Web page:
Sunday, June 10, 2007

“If Joe Negri doesn’t stop making eyes at you, I’m going toe to toe with the old man.”

That’s what I whispered to my wife Friday night at Lincoln Hall which takes up the second floor of the Foxburg Public Library. It turned out, we decided later, that he was actually establishing a rapport with the woman who sat directly behind us, who, I’m guessing was the bassist’s girlfriend, so the spectre of my getting beat up by a 77 year old jazz great was not to be seen.

There’s not a lot to review with a show like this. Joe Negri is without a doubt, one of the best jazz guitarists in the country. He’s an old time bandleader who signals his players when to start and end solos, whispering corrections in their ears while they play and congratulating them out loud when they do well. His show, which drew heavily from what he called “The Great American Songbook” was well planned out, and the patter was down, but still seemed spontaneous. He was a consummate showman taking in stride the failure of his mic (or rather than incompetence of the MC to figure out how the mic worked. This guy poured on the shtick so thickly that it seemed like he thought the evening was about him and not Negri. It would behoove them to find a better, more natural spokesman and ditch Schticky Smith or whatever his name was.)

The trio was bassist Paul Thompson ( a great, expressive player who Negri claimed would be the next Ray Brown), Joe (who was playing what I think was a Benedetto – that the heat and humidity quickly brought out tune. “A guitar is like a woman Negri sheepishly said as he tuned it between numbers. You think everything is going fine and then…”) and Max Leake at piano (a beautiful 1911 Steinway Grand that seemed to glow even under the simple lighting of the Hall).

There weren’t any surprises in the show, just a lot of standards played well with a passion
Setlist (from memory – there will be lapses):
“This Will Be My Shining Moment”
Unidentified number from Big River
Cole Porter Medley
Billy Strayhorn Medley
Unidentified solo piano number
Charlie Parker’s “Hothouse”
“Someday my Prince Will Come”
“Beautiful Day in the Neighborhood/Fred Rogers Medley”

How’s that for vague recollection.

What struck me as very interesting was the size of the crowd – no more than 25. Amy and I were the youngest ones there by 20 years. I worry that a series with that sort of draw simply isn’t sustainable. I mean $20 does seem a little high for a 70 minute show, but at the same time, I was close enough to touch the players if I wanted and they did a little meet and great afterwards, so yeah, I would pay it again if it was someone I wanted to see.

The Hall itself is an incredible space. Oil City native Arthur Steffee moved to Foxburg after his retirement from medicine (although in the town, everyone I talked to called him “The Doctor”) and set about single handedly remaking it 9which has been a good thing overall, but when you read of the rest of his project list you start to get the idea that he’s using his considerable finances like the old robber barons – that he gets his own way because of the money. No wonder so many old school Venango-ites love him. Don’t get me wrong, I don’t think he has any sinister motives, other than need to be loved and respected, but he’s not a young guy and one has to wonder what will become of all of these eggs that Foxburg has placed in a single, albeit gold plated, basket).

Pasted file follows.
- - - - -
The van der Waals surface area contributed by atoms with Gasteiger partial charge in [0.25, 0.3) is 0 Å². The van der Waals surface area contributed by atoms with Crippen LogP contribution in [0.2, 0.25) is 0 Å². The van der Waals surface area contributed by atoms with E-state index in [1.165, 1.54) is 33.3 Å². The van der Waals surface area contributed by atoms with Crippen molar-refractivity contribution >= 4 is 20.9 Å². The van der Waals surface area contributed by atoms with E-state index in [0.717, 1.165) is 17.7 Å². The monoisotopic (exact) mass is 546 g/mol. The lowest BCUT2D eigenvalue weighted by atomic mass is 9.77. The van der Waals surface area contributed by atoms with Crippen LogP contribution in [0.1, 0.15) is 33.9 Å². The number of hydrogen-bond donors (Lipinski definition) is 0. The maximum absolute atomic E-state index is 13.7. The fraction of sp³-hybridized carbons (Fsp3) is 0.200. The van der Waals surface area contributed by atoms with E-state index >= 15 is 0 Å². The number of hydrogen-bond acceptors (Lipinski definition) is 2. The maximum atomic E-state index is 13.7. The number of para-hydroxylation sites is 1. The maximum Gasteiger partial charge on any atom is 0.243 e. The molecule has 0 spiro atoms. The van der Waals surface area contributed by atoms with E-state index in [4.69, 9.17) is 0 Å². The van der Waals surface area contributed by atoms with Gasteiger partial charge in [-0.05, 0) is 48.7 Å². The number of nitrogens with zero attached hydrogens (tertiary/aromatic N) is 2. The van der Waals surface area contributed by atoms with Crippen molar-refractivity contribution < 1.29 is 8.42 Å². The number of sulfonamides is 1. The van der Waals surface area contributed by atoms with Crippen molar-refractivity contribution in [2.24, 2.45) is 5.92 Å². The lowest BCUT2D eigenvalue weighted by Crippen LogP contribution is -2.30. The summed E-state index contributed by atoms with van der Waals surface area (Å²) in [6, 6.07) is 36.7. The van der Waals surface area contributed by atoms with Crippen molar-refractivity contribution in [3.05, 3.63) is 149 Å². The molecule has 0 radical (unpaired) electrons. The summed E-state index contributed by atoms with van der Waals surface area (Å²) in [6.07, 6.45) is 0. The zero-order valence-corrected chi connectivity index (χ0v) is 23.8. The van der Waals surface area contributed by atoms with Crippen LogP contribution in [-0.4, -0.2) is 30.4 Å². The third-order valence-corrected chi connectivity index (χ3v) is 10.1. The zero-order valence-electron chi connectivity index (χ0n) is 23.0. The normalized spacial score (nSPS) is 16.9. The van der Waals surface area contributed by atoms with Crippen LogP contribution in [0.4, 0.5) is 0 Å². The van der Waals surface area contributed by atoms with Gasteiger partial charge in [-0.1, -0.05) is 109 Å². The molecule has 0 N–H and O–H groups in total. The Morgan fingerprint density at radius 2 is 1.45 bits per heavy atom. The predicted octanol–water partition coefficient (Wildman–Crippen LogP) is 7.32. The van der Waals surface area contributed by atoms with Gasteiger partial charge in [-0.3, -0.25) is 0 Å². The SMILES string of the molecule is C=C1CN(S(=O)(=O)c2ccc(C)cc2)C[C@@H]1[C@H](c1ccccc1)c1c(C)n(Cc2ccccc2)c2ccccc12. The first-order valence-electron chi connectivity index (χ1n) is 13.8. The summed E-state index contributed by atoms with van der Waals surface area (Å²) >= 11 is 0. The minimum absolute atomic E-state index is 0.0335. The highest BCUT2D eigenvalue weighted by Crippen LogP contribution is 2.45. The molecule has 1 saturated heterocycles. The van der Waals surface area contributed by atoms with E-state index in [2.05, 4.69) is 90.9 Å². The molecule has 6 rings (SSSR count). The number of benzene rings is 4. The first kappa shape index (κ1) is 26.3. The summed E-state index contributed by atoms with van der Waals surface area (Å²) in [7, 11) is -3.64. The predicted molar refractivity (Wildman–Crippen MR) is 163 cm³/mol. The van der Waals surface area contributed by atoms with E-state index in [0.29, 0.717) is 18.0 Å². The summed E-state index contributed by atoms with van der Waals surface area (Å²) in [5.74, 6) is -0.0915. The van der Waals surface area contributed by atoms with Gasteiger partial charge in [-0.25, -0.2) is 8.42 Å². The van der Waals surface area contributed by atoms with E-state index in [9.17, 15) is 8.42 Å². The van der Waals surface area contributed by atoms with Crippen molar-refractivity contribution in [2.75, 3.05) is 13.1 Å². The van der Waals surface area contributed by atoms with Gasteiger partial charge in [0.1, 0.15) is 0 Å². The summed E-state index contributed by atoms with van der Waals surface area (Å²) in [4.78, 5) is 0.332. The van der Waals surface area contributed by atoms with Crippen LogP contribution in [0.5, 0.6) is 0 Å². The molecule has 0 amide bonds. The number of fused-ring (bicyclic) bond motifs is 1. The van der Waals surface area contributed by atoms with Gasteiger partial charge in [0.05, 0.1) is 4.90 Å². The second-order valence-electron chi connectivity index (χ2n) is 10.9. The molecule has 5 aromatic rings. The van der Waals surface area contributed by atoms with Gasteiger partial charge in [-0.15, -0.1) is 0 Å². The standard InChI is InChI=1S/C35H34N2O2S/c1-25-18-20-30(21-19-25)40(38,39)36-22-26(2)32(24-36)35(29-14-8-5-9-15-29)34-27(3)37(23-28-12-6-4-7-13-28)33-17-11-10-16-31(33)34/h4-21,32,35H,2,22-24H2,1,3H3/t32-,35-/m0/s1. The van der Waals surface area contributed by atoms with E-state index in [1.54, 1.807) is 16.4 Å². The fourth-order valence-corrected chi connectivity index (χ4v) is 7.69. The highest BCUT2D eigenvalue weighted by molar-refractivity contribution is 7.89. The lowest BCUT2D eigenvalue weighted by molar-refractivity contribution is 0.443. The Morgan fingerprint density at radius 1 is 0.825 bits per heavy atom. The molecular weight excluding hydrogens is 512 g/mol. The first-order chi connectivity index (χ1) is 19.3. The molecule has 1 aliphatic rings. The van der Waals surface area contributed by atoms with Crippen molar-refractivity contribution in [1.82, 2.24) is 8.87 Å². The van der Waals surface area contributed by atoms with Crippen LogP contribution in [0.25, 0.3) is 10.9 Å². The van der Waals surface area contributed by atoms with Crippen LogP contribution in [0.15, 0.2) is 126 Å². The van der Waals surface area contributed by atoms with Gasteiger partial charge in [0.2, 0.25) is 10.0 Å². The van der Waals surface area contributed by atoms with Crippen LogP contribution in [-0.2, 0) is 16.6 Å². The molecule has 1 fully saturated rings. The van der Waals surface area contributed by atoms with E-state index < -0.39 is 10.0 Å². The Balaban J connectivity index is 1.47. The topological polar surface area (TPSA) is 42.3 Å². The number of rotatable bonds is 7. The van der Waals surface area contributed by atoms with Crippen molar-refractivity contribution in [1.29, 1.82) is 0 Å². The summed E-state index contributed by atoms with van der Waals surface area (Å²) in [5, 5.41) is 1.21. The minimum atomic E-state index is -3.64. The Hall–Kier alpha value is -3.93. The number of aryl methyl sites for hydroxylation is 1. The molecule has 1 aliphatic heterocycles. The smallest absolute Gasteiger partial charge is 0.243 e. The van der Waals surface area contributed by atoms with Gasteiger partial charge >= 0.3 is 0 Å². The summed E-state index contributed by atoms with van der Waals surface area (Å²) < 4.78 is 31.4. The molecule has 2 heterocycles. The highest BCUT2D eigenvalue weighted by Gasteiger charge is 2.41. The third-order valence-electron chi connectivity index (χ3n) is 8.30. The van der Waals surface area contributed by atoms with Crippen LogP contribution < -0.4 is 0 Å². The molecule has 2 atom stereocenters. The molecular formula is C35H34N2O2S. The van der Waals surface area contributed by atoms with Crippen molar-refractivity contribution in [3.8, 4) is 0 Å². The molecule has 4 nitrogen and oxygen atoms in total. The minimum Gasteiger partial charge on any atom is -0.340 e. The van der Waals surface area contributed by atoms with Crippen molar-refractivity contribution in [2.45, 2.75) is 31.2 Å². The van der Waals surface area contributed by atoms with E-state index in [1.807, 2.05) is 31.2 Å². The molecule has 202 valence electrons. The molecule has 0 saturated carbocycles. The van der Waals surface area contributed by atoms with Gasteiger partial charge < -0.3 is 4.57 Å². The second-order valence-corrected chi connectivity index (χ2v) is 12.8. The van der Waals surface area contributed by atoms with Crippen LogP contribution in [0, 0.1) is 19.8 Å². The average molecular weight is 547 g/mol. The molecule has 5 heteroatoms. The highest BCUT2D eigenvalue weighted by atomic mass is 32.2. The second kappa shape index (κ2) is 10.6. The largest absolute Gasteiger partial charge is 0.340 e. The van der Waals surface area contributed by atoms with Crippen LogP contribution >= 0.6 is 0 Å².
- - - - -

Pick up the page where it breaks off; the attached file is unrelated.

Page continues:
In less than 5 years, he’s built or restored a winery, restaurant, hotel and performance space – Lincoln Hall. It’s the second floor of the Foxburg Library – an intimate spot with room for, I’m guessing around 80 people. I can’t speak to the acoustics because Amy and I sat dead front and to the right – great seats that didn’t require amplification. The stage itself has a restored mural behind it, sconces in front of the footlights (which I would bet money used to be gas), high ceilings and just a generally comfortable feeling space (although not a terrible comfortable space in reality – it must have been 80 degrees with no air conditioning - I was wearing a seersucker suit and was horribly warm and the performers shucked their jackets almost immediately and the straight-backed chairs, though beautiful put my butt to sleep faster than a Xanax and a shot). I’d be remiss as well if I didn’t mention the unisex bathroom down a flight of stairs of stage right filled with stained glass and art with a 12 foot ceiling – rather unsettling, I felt as if I were peeing in someone’s foyer.

A couple of years ago, under circumstances that I can’t remember, I was on the top floor of the Oil City Library – there’s a theatre there too, decrepit, and run down, but if not a twin of Lincoln Hall, then a close relative. At the time, I thought, “My Gosh, I would love to see this place restored.” No, after seeing this guy’s effort, I’m more than ever convinced that the Oil City’s should be restored as well.

Buy Negri’s work:
A Common Sense Approach to Improvisation for Guitar
Afternoon in Rio
Guitars for Christmas

Buy (and stream) Max Leake’s Album Trios

RIF lists summer books for kids classified as to where they take place. Our region’s includes:
I am Regina by Sally Keehn.
Maggie Among the Seneca & The Bread Sister of Sinking Creek by Robin Moore

The PostGazette reviews the Warhol’s climate change show. breaks down the scene state by state.

I’m hoping Father’s Day brings me an Optimash Prime Mr Potato Head Transformer.

Venangoland says goodbye this year’s crop of graduates.

What play would I like to see in Franklin next year? Glad you asked; it’s Lucia’s Chapters of Coming Forth by Day

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